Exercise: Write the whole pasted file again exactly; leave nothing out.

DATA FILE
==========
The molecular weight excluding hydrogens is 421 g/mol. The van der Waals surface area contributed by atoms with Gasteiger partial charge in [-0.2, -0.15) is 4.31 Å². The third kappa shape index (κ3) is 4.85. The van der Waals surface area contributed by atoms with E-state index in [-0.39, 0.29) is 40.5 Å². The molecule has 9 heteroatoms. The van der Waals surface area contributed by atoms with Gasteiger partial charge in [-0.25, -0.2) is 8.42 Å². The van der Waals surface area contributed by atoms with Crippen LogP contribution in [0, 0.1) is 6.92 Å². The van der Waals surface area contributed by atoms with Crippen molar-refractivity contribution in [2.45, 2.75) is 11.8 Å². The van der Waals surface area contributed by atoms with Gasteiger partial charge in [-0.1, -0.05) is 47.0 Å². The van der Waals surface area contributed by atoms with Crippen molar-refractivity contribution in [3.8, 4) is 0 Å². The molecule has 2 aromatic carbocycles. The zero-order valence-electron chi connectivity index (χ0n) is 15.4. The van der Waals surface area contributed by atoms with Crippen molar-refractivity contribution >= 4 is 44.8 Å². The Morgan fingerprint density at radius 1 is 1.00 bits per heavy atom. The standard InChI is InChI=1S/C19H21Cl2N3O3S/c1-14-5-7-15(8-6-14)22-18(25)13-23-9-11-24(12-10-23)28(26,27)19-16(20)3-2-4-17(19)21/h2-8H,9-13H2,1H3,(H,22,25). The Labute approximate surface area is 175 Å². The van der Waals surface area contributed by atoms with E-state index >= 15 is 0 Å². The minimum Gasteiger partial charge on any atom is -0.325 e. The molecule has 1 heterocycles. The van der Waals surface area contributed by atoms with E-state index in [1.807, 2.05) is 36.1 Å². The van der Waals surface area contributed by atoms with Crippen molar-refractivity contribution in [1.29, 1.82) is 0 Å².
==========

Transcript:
The molecular weight excluding hydrogens is 421 g/mol. The van der Waals surface area contributed by atoms with Gasteiger partial charge in [-0.2, -0.15) is 4.31 Å². The third kappa shape index (κ3) is 4.85. The van der Waals surface area contributed by atoms with E-state index in [-0.39, 0.29) is 40.5 Å². The molecule has 9 heteroatoms. The van der Waals surface area contributed by atoms with Gasteiger partial charge in [-0.25, -0.2) is 8.42 Å². The van der Waals surface area contributed by atoms with Crippen LogP contribution in [0, 0.1) is 6.92 Å². The van der Waals surface area contributed by atoms with Crippen molar-refractivity contribution in [2.45, 2.75) is 11.8 Å². The van der Waals surface area contributed by atoms with Gasteiger partial charge in [-0.1, -0.05) is 47.0 Å². The van der Waals surface area contributed by atoms with Crippen molar-refractivity contribution in [3.8, 4) is 0 Å². The molecule has 2 aromatic carbocycles. The zero-order valence-electron chi connectivity index (χ0n) is 15.4. The van der Waals surface area contributed by atoms with Crippen molar-refractivity contribution >= 4 is 44.8 Å². The Morgan fingerprint density at radius 1 is 1.00 bits per heavy atom. The standard InChI is InChI=1S/C19H21Cl2N3O3S/c1-14-5-7-15(8-6-14)22-18(25)13-23-9-11-24(12-10-23)28(26,27)19-16(20)3-2-4-17(19)21/h2-8H,9-13H2,1H3,(H,22,25). The Labute approximate surface area is 175 Å². The van der Waals surface area contributed by atoms with E-state index >= 15 is 0 Å². The minimum Gasteiger partial charge on any atom is -0.325 e. The molecule has 1 heterocycles. The van der Waals surface area contributed by atoms with E-state index in [1.807, 2.05) is 36.1 Å². The van der Waals surface area contributed by atoms with Crippen molar-refractivity contribution in [1.29, 1.82) is 0 Å².